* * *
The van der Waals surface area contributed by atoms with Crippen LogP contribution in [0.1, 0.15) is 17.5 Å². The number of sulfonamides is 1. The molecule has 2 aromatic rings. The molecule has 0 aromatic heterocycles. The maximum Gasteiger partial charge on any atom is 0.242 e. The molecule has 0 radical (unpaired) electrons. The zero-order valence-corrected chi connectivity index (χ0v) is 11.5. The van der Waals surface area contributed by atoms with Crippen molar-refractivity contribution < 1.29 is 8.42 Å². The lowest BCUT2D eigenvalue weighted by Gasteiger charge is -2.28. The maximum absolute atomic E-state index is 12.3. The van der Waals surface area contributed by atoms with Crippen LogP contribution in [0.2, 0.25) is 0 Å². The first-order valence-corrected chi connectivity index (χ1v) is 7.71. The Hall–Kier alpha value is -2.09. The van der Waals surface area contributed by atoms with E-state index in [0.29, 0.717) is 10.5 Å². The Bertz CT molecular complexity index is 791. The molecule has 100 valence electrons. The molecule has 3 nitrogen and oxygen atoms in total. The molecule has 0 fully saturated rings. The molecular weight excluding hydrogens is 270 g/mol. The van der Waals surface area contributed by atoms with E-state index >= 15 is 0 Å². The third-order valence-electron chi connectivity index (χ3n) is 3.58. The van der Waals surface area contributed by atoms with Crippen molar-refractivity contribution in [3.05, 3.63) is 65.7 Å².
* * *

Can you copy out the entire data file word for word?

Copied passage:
The van der Waals surface area contributed by atoms with Crippen LogP contribution in [0.1, 0.15) is 17.5 Å². The number of sulfonamides is 1. The molecule has 2 aromatic rings. The molecule has 0 aromatic heterocycles. The maximum Gasteiger partial charge on any atom is 0.242 e. The molecule has 0 radical (unpaired) electrons. The zero-order valence-corrected chi connectivity index (χ0v) is 11.5. The van der Waals surface area contributed by atoms with Crippen molar-refractivity contribution < 1.29 is 8.42 Å². The lowest BCUT2D eigenvalue weighted by Gasteiger charge is -2.28. The maximum absolute atomic E-state index is 12.3. The van der Waals surface area contributed by atoms with Crippen LogP contribution in [0.2, 0.25) is 0 Å². The first-order valence-corrected chi connectivity index (χ1v) is 7.71. The Hall–Kier alpha value is -2.09. The van der Waals surface area contributed by atoms with E-state index in [0.29, 0.717) is 10.5 Å². The Bertz CT molecular complexity index is 791. The molecule has 100 valence electrons. The molecule has 3 nitrogen and oxygen atoms in total. The molecule has 0 fully saturated rings. The molecular weight excluding hydrogens is 270 g/mol. The van der Waals surface area contributed by atoms with E-state index >= 15 is 0 Å². The third-order valence-electron chi connectivity index (χ3n) is 3.58. The van der Waals surface area contributed by atoms with Crippen molar-refractivity contribution in [3.05, 3.63) is 65.7 Å².